Major studies agree on Canada's health care ailments, but disagree on the prescriptions

OTTAWA, June 13, 2012 /CNW/ - Studies of health care reform in Canada show a remarkable degree of agreement on what needs to change - it is in how to reform the system that consensus falls apart. Resistance to change has been strongest around financing models, and key issues have received little attention - notably the role of health and wellness in the workplace and the potential for the health care system to create wealth for Canadians.

A Conference Board of Canada analysis of 18 major health care studies over 15 years reveals that individual jurisdictions have taken a wide variety of initiatives in response to these reports. But progress has been uneven and reforms have sometimes moved in opposing directions, according to The Canadian Health Care Debate: A Survey and Assessment of Key Studies.

"Canadians have strong feelings about health care. They consistently call for better access and higher quality care. At the same time, however, they have been just as vocal in telling political leaders that they don't want to pay more for health care—not individually through private care, nor collectively through higher taxes," said Louis Thériault, Director, Health Economics.

"The intensity of these demands has triggered a vast array of commissions, inquiries, and studies aimed at delivering better health outcomes while also controlling costs."

A first step in the work of the Conference Board of Canada's Canadian Alliance for Sustainable Health Care (CASHC) was to review 18 national and provincial studies and reports that have examined the strengths, challenges, and sustainability of Canada's health care system. These studies produced 432 recommendations that fall into seven broad themes:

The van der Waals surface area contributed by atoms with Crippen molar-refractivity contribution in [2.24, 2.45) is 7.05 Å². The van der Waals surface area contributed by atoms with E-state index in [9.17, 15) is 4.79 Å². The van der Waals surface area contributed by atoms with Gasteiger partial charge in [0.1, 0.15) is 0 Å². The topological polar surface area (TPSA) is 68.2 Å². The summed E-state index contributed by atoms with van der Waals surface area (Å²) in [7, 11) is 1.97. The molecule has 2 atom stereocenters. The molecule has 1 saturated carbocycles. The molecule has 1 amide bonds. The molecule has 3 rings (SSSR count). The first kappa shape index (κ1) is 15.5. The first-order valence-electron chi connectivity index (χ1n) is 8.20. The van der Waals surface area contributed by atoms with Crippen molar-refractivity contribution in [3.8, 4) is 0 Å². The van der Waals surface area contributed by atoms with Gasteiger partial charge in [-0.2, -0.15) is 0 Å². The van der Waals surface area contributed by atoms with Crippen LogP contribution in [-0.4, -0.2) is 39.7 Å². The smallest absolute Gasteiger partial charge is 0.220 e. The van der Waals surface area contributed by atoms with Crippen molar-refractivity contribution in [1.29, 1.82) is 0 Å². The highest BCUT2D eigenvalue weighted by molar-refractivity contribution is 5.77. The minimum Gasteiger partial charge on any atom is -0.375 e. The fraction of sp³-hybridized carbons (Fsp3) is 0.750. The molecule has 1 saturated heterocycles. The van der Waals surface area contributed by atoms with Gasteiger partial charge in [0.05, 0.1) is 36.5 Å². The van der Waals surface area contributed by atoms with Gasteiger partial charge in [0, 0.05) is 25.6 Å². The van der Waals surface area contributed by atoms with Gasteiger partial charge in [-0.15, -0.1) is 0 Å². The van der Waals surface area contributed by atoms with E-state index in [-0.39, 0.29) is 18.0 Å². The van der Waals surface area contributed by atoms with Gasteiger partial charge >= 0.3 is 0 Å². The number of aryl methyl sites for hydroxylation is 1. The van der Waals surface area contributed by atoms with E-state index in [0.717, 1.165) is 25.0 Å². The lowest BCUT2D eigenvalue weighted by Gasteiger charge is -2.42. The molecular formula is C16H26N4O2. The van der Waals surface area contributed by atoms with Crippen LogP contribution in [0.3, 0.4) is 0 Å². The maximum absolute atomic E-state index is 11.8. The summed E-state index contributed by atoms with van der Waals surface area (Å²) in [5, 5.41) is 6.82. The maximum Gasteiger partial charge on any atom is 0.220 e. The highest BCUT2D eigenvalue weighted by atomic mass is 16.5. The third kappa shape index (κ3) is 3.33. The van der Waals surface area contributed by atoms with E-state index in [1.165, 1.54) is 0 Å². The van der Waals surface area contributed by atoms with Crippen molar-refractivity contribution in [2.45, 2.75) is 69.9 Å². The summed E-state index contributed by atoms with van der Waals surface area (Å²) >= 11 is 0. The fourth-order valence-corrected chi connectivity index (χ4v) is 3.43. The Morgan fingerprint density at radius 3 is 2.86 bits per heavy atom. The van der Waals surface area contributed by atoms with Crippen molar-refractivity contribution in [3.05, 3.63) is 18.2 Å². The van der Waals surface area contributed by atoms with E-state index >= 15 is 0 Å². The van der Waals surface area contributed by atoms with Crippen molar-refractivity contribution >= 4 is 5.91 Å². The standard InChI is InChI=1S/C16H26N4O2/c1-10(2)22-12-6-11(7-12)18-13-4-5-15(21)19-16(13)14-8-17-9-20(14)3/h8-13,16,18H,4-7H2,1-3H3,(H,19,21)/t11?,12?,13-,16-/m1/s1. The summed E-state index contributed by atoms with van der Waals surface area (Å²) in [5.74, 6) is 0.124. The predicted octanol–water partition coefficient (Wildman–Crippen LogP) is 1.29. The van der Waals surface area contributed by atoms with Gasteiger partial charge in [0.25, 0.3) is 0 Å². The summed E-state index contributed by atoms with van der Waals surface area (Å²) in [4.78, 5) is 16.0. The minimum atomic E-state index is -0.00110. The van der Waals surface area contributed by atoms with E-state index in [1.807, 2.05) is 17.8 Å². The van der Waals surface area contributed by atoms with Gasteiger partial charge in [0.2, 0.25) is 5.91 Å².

• System Management Approaches and Processes
  • Funding and Financial Models
  • Quality and Value for Money
  • Health Human Resources
  • Health Promotion and Disease Prevention
  • Innovation and Innovative Technologies
  • Access to Care

More than half of all these recommendations fall into two categories: system management processes (30 per cent), and funding and financing (23 per cent).

The role of health and wellness programs in the workplace was the most remarkable omission from almost all reports. Recommendations rarely noted the importance of a healthy working environment for those outside the health care workforce. The Conference Board is bringing public attention to this issue at its upcoming Workplace Wellness and Mental Health 2012 conference, where the report Making the Business Case for Investments in Workplace Health and Wellness will be released on Monday, June 18.

In addition, none of the reports identified how the health care system is at the heart of Canada's national innovation system and, therefore, has the potential to boost productivity growth and generate wealth for Canadians.

This review suggests three priorities for CASHC's research and dialogue:

  • For areas of broad consensus, examine the practical barriers that stand in the way of more rapid progress. The 2011-12 CIBC Scholar-in-Residence, journalist Andre Picard, will shed light on the nexus between policy and politics in health care, in both his lecture held in May and in his upcoming book.
  • For areas of substantive disagreement, offer fresh evidence and perspectives.
  • For under-examined or ignored topics—such as workplace health and wellness or health care as a source of wealth creation—break new ground with insights and evidence.

Launched in 2011, CASHC is a five-year Conference Board program of research and dialogue. It will delve deeply into facets of Canada's health care challenge, including the fiscal, workplace, and institutional dimensions, in an effort to develop forward-looking qualitative and quantitative analysis and solutions to make the system more sustainable.


For further information:


Brent Dowdall, Media Relations, Tel.: 613- 526-3090 ext.  448

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